The news that comic artist Steve Dillon had died hit social media Saturday morning. Dillon, popularly known as the co-creator of the comic series and AMC television show Preacher was a beloved icon in the comic book industry. You would be hard pressed to find any one working in comics today who would have labeled the man anything other than “a great guy.” The cause of death is currently unknown, but Dillon was working up until his passing: he was the artist on the current run of The Punisher at Marvel Comics and doing some of the best work of his career.
Steve Dillon’s impact on comic books can not be understated. Along with writer and frequent collaborator Garth Ennis, Dillon changed the comic book medium for the better. With runs on The Punisher, Hellblazer, and Preacher, he helped usher in the modern era of comics. In an era of bombastic, over the top art, Dillon was calm, smooth, and precise. He was a storyteller, through and through.
Personally, Steve Dillon is one of my favorite comic book artists. I grew up reading comic books in the ’90s, in the era of excess when comics were insane and chaotic, often times difficult to read and poorly structured in favor of explosive styling. Many of my favorite comics had erratic shipping schedules, at best. Then, I discovered a comic book called Preacher and everything changed. Dillon’s art was perfectly structured and helped lead the reader through the book. Reading Preacher was like coming up for air, and it showed me what a well-crafted comic book should look like. It was also the first “mature” comic I ever read and helped shape my tastes for years to come.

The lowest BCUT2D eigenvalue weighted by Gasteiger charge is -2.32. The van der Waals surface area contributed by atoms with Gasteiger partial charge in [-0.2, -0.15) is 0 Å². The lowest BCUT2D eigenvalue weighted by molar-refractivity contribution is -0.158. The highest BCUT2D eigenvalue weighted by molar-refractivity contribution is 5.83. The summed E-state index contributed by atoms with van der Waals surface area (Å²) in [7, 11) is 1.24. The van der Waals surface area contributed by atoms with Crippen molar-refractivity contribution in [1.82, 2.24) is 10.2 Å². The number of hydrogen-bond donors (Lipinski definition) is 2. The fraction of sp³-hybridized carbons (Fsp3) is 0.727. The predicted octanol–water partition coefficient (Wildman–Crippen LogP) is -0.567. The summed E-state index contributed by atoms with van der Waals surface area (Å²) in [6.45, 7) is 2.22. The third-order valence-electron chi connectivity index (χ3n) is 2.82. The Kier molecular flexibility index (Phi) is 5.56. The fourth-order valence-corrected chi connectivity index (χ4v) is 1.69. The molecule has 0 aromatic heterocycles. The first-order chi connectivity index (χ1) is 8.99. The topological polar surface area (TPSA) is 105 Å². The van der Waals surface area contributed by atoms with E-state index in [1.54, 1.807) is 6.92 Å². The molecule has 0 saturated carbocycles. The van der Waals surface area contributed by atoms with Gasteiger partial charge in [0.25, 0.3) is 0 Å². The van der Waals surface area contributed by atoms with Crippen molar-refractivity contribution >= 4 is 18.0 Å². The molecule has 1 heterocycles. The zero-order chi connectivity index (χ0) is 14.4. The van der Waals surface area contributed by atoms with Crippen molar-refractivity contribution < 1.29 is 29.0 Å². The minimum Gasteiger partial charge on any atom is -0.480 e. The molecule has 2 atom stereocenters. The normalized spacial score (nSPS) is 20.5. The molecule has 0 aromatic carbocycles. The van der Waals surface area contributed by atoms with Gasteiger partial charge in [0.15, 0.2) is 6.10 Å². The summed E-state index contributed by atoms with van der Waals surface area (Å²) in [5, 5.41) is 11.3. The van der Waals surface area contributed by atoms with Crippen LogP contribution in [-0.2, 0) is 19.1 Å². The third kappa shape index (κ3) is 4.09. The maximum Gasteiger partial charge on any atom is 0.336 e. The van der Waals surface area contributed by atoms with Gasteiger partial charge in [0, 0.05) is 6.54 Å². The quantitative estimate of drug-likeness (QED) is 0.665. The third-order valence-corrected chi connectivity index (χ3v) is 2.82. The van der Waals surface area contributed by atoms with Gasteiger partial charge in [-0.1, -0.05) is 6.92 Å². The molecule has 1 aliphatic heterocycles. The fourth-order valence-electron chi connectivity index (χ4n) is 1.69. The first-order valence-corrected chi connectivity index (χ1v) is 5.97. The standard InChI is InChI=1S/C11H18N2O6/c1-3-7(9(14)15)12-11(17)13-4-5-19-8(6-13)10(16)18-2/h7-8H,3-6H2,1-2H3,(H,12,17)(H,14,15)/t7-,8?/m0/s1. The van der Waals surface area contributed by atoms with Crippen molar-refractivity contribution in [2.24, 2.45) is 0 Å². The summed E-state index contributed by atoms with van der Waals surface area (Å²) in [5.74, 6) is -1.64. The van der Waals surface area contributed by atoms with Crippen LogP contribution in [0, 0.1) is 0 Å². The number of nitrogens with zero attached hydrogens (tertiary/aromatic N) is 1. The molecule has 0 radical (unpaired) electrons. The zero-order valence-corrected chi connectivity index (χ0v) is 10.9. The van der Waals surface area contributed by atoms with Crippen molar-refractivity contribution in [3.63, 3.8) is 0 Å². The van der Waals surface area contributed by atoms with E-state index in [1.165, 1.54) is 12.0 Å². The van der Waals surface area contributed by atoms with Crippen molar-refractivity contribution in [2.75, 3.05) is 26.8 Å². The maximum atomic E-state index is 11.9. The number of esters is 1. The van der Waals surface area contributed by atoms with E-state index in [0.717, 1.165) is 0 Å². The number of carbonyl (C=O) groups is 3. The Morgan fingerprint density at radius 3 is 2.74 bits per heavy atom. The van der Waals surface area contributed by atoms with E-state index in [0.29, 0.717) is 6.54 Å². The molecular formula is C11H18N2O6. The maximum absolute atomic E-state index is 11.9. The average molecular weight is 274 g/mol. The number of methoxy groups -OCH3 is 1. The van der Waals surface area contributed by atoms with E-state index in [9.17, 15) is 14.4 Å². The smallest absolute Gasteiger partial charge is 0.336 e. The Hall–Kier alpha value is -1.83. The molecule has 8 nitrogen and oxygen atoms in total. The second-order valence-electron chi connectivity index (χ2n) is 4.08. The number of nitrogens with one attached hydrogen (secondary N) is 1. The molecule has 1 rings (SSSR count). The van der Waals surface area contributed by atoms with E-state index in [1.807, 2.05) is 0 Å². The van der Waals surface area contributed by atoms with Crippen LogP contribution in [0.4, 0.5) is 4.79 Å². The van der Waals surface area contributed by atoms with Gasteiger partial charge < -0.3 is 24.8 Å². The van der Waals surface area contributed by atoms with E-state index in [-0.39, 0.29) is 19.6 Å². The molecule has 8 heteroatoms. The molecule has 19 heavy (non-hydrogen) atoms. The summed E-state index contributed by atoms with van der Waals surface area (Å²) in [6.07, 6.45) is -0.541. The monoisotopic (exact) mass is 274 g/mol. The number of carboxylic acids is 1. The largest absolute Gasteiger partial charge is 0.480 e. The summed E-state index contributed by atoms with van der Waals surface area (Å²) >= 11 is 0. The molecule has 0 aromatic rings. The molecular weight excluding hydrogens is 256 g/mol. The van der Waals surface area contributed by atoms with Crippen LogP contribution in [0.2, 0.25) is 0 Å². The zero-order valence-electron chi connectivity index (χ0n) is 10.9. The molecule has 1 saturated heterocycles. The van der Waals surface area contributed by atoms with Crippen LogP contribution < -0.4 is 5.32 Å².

Aside from his brilliant work on Preacher, Dillon is widely known for helping to reinvent The Punisher. When Ennis and Dillon took over the character, they stripped him down and turned the book into a bleak and violent epic. They injected humor and wit into the Punisher’s world, but ramped up the action and brutality. Their run helped save Marvel Comics in a time when it was on the verge of collapse. Dillon’s art helped birth a whole new world of comic books and quite literally changed the medium.
I’ve only ever purchased one high-end statue based on a comic book character: it’s a rendering of Dillon’s Punisher. I spent a small fortune on it. For my birthday one year, my friend gave me a Zippo lighter with the words “Fuck Communism” etched into it, a reference any Preacher fan understands instantly. In other words, Steve Dillon meant a lot to me. In many ways, his work taught me what comic books should look like. His work on Preacher and Punisher changed me from a comic book collector into a comic book reader. To a whole generation of readers, he is the standard we measure other creators against.
The world of comic books won’t be the same without Steve Dillon. He was one of the greats, no doubt about it.
What did Steve Dillon mean to you? We’d love to hear your thoughts in comments.
Images: Vertigo Comics